RiConnect Lead Expert Roland Krebs covers the confluence between urban planning and mobility infrastructure in this article. The integration of infrastructure can lead to new urban development, creating strong, mixed centralities.
Imagine a metropolitan area with a well distributed share of public space, parks, recreational areas, a metropolitan area where you do not need a car anymore, because you live close to a train station. Your commute to work is comfortable, sometimes to take the train, sometimes your bicycle takes to work on the 10 km bike-highway, and sometimes you just work from home, because your building provides a high-quality co-working space. The childcare is just 5 min away, you have time for your family. You buy grocery from the food-coop around the corner, you enjoy cultural events in the city. You have reserved a car from your car-pool in your building, for your weekend-trip with your family.
Many factors in the metropolitan planning system are needed to provide such an urban-rural lifestyle – the following planning decisions will lead to the described scenario:
- A system of mass public transport that allows quick commute in the metropolitan area
- An efficient active mobility planning that facilitates long distance, but also local commutes by walking and cycling
- A mixed-use urban planning scheme for metropolitan areas for creating development nodes and hubs
- A landscape planning that defines active public spaces, large scale parks (Cooling effects!) and important walking connection in the metropolitan area for leisure
- A quality-oriented urban design of projects that include mixed-use, commercial, and non-commercial uses on the ground floor zones, and define quality of decentralised office spaces for residents (co-working, home-office)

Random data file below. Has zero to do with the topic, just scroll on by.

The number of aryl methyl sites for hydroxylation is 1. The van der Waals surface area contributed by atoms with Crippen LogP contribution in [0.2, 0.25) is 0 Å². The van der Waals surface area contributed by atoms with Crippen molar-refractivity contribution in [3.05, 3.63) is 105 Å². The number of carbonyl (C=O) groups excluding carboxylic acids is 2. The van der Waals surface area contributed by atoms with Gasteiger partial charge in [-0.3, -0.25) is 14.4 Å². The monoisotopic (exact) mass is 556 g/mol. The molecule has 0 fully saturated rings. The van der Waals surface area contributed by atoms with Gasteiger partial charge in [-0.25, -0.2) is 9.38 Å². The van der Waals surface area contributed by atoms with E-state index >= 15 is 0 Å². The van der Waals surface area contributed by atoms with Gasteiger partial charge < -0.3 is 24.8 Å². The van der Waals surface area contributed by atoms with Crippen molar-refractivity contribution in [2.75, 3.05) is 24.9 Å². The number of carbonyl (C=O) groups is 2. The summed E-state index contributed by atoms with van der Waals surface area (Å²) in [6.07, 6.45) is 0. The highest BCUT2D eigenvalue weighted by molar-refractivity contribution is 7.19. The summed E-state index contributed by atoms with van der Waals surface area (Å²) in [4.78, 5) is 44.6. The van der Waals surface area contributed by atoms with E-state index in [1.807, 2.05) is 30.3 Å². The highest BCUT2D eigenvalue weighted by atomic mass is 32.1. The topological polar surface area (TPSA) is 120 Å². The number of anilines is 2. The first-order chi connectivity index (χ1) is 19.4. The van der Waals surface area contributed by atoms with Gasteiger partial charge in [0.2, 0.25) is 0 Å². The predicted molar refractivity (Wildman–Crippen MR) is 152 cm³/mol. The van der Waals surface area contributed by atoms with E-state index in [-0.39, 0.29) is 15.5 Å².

- A mobility concept for residents with a pool of cars and cargo-bikes of the area you are living in (and you don’t need the car to buy things)
- Creative bureaucracy is needed, at municipal and metropolitan level, that enables creative ideas for metropolitan projects
- Social services, especially all-day long child-care taking
- Funding of local projects with metropolitan impact and importance
- Governance model that enables development of a common vision and goals for the metropolitan region
- A metropolitan planning agency that enables the above-mentioned collaboration of the different fields of planning, decision making and balancing of public and private interests.
RiConnect is working with our partner cities towards the goal of getting closer to sustainable mobility solutions and link them with integrated planning solutions to rethink, reuse, recycle, regenerate these obsolete mobility infrastructures. We want a more dynamic, sustainable, equitable and attractive metropolis where everyone can interact with everyone and move freely regardless of their age, social rank and where they live. We have to break up with the negative mono-functionality of the settlements in the metropolitan area and create a mixed-use, proximity and short distances of the essential functions of life: mobility, leisure, work, culture, etc.